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About Birmingham

Birmingham, Michigan’s founders had high hopes that the city could become a great industrial center, much like its namesake in England. The city did become and indeed remains great, but for other reasons.

The city’s modern roots date back to 1819, when Birmingham’s founders set up businesses to serve people traveling between Detroit and Pontiac. Since its early days, Birmingham, Michigan has become one of the most livable cities in metropolitan Detroit, featuring a lively downtown, many outdoor amenities, and a range of attractive homes.

Birmingham’s roots are still visible in many of its homes, which can feature carriage houses, wide front porches, and parlors. Homes run the gamut: You can find the charm of one-story houses showcasing fresh white picket fences, well-built and attractive colonials, or incredibly modern properties with up-to-date kitchens and outdoor spaces. Streets are typically tree-lined, and Historic Preservation Awards are given annually to owners who maintain historic homes, helping to preserve the character of the city’s residences.

No matter what home you choose, you’ll be near downtown Birmingham, a traditional and walkable downtown sporting coffee houses, upscale apparel shops, and ice cream parlors. You’ll find a farmer’s market every Sunday through summer and into fall, along with concerts and movie nights in Shain Park, the city’s downtown park.

Fourteen public schools are scattered throughout Birmingham, and students of all ages are welcomed at the various other educational institutions throughout the city, including a 10-acre environmental center. The public school system is proud of the distinct number of schools that have won a Character Education Award, which came as a result of the schools’ incorporating values like service, honesty, and accountability into their curricula.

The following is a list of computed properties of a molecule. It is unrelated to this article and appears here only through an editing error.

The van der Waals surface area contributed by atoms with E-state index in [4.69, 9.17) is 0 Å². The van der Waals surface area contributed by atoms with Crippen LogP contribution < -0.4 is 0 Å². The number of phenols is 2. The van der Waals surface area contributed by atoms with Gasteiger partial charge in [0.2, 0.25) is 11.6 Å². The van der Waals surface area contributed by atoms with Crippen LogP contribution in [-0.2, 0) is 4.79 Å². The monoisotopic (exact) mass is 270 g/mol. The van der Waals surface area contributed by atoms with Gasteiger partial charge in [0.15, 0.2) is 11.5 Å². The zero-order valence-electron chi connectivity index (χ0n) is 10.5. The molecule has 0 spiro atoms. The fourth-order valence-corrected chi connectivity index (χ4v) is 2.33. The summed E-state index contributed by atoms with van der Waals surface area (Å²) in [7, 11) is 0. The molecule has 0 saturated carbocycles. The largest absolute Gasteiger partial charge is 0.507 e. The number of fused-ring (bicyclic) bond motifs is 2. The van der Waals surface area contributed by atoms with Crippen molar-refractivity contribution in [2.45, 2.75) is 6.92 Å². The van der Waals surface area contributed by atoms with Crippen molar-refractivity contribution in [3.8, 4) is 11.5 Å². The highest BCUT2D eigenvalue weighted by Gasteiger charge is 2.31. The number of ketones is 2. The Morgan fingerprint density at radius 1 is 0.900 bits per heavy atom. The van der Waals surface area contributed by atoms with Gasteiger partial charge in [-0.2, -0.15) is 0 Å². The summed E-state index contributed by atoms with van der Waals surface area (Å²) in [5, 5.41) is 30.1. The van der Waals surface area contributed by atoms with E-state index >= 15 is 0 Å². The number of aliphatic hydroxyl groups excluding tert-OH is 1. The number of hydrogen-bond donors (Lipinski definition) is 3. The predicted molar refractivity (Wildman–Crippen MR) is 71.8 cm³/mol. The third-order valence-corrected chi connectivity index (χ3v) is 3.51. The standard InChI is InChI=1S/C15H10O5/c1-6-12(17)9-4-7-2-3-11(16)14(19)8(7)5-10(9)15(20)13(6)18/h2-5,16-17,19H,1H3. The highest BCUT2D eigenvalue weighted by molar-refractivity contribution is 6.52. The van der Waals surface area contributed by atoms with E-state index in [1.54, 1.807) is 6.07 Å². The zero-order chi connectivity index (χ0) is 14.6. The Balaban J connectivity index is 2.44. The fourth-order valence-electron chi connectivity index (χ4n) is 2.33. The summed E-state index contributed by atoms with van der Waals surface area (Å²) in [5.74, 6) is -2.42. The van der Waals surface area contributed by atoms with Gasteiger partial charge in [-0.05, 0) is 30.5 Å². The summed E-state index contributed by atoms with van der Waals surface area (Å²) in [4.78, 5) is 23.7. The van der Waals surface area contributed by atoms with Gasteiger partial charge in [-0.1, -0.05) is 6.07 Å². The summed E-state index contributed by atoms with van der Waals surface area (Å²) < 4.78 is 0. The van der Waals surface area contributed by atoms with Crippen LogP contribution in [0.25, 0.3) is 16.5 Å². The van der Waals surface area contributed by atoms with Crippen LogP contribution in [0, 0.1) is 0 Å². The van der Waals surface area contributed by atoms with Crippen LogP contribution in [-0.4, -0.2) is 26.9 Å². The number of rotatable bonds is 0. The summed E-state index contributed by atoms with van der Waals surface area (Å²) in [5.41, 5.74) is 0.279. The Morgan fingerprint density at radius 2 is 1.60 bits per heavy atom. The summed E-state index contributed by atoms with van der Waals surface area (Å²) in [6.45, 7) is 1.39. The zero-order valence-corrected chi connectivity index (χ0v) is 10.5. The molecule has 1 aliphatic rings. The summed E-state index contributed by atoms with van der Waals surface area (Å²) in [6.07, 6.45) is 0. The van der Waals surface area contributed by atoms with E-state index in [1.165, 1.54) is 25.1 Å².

When they’re not learning, Birmingham’s residents may be found in one of the city’s 22 parks or the aforementioned downtown, which features the Birmingham Palladium, one of the region’s only movie houses to showcase both popular fare and independent films. Tennis fans can utilize the Birmingham Tennis Bubble, which sports indoor courts and a clubhouse. Two nine-hole golf courses offer golf and golf lessons in the summer; in the winter, they’re open for sledding and cross-country skiing. The Birmingham Ice Sports Arena allows future NHL stars and Olympic hopefuls year-round skating. Community art projects dot the city, while the Birmingham Bloomfield Art Center offers classes and workshops. Diners will enjoy the panoply of choices before them, including the Old Woodward Deli, Luxe Bar and Grill, and Cameron’s Steakhouse.

Birmingham’s ancestors’ names are still visible throughout the city – Pierce Elementary School, for example, is named for Colonel Benjamin K. Pierce, the brother of US President Franklin Pierce and one of the earliest settlers on the land. The city continues its tradition as a hub connecting Pontiac and Detroit, as it servers as a stop for Amtrak as it makes its way to Detroit and onto Chicago. There’s also some Hollywood flavor in Birmingham: Actors Tim Allen and David Spade grew up in Birmingham, Michigan as did director Sam Raimi (Spider-Man, Oz The Great and Powerful). NBA player Shane Battier was born in Birmingham, Michigan and singer Mike Posner attended Groves High School.

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